Baptist Joint Committee Approves Name Change

The BJC changed its name to the Baptist Joint Committee for Religious Affairs to better reflect the advocacy role of the organization
( [email protected] ) Sep 29, 2004 12:22 PM EDT

The representatives of the Baptist Joint Committee on Public Affairs approved alterations to the national organization’s name, during a Sept 27 annual meeting in Washington D.C. The representatives unanimously voted to change the name to the Baptist Joint Committee for Religious Liberty (BJC) to better reflect the role of the organization.

"'Baptist Joint Committee on Public Affairs' is a relic from the old days when there was possibly more of a public-affairs mission [for the organization]," David Massengill, chair of the BJC's bylaw revision committee, said as he recommended the change.

The new name change would better express the role of the Washington-based advocacy group. The BJC, an extension of some 14 regional and national Baptist bodies, deals strictly with legal and legislative issues regarding the First Amendment’s clauses on religion. Specifically, the BJC advocates for religious freedom and church-state separation, to prevent bans on both government establishment of religion and government infringement on religious exercise.

Massengill explained that since the BJC does not deal with other social and public-affair issues, the group’s name should be rightfully changed.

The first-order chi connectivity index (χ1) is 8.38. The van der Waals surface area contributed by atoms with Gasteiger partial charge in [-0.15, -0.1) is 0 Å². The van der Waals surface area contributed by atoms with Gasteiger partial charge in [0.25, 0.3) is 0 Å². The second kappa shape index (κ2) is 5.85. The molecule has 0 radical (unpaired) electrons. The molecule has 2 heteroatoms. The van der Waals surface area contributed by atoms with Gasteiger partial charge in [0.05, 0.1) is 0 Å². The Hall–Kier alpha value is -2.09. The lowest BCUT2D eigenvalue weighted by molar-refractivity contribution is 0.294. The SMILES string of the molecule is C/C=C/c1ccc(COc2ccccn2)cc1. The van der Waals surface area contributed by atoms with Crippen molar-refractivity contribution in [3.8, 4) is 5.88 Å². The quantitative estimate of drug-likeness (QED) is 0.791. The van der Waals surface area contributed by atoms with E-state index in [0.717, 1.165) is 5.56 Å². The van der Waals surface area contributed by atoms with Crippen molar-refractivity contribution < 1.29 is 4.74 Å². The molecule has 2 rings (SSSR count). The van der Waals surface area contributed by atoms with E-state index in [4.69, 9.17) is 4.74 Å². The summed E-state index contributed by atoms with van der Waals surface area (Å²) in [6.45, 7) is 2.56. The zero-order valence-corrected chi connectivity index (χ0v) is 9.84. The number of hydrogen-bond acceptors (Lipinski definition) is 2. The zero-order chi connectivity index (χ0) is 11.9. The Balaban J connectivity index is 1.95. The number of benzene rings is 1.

The BJC will now revise the group's incorporation documents, as well as its bylaws, to bring the documents better into line with District of Columbia law for non-profit corporations.

Meanwhile, during the meeting’s keynote message, Jim Baucom told the representatives that the BJC should focus on understanding what it means to separate church and state. Baucom said that without understanding church-state separation, religious freedom cannot be fully attained.

"It is religious freedom that we need to begin preaching, not church-state separation…. It is the job of our forebears that we need to begin doing again," Baucom said. "This is what Baptist life is all about -- that we believe that we have a God that we love because we choose to love him, not because we are coerced to love him. And any union between church and state leads to coercion."

In other business, the board voted to enter a 2-year fundraising campaign that will culminate at the 70th anniversary of the group’s founding. The funds will be used to build, buy or lease a religious-freedom center in Washington, that will serve as the BJC’s office as well as meeting space for educational and lobbying efforts.

The board also approved a 2005 budget of $1,096,100, representing a $33,000 increase over BJC's 2004 budget.

The BJC is a cooperative venture by 14 Baptist bodies, namely: the Alliance of Baptists, American Baptist Churches in the U.S.A., Baptist General Association of Virginia, Baptist General Conference, Baptist General Convention of Texas, Cooperative Baptist Fellowship, National Baptist Convention of America, National Baptist Convention U.S.A., National Missionary Baptist Convention, North American Baptist Conference, North Carolina Baptist Convention, Progressive National Baptist Convention, Religious Liberty Council, and the Seventh Day Baptist General Conference.